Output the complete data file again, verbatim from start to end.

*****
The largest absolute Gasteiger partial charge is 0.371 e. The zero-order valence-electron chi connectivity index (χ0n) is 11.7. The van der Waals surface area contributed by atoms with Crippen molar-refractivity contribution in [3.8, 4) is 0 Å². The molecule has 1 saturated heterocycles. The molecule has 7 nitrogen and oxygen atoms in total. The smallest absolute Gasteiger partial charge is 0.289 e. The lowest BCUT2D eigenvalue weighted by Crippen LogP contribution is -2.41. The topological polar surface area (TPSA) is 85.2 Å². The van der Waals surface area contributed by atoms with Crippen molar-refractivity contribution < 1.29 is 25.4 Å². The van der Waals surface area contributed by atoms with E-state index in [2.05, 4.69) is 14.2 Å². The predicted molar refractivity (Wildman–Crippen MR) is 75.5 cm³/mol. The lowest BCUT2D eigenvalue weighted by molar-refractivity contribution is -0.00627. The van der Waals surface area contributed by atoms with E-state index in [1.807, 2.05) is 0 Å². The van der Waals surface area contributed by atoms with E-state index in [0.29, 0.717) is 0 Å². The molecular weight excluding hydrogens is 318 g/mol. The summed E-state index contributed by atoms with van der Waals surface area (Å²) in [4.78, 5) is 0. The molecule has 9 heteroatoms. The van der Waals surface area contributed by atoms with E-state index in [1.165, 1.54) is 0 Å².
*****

The largest absolute Gasteiger partial charge is 0.371 e. The zero-order valence-electron chi connectivity index (χ0n) is 11.7. The van der Waals surface area contributed by atoms with Crippen molar-refractivity contribution in [3.8, 4) is 0 Å². The molecule has 1 saturated heterocycles. The molecule has 7 nitrogen and oxygen atoms in total. The smallest absolute Gasteiger partial charge is 0.289 e. The lowest BCUT2D eigenvalue weighted by Crippen LogP contribution is -2.41. The topological polar surface area (TPSA) is 85.2 Å². The van der Waals surface area contributed by atoms with Crippen molar-refractivity contribution < 1.29 is 25.4 Å². The van der Waals surface area contributed by atoms with E-state index in [2.05, 4.69) is 14.2 Å². The predicted molar refractivity (Wildman–Crippen MR) is 75.5 cm³/mol. The lowest BCUT2D eigenvalue weighted by molar-refractivity contribution is -0.00627. The van der Waals surface area contributed by atoms with E-state index in [1.807, 2.05) is 0 Å². The van der Waals surface area contributed by atoms with E-state index in [0.29, 0.717) is 0 Å². The molecular weight excluding hydrogens is 318 g/mol. The summed E-state index contributed by atoms with van der Waals surface area (Å²) in [4.78, 5) is 0. The molecule has 9 heteroatoms. The van der Waals surface area contributed by atoms with E-state index in [1.165, 1.54) is 0 Å².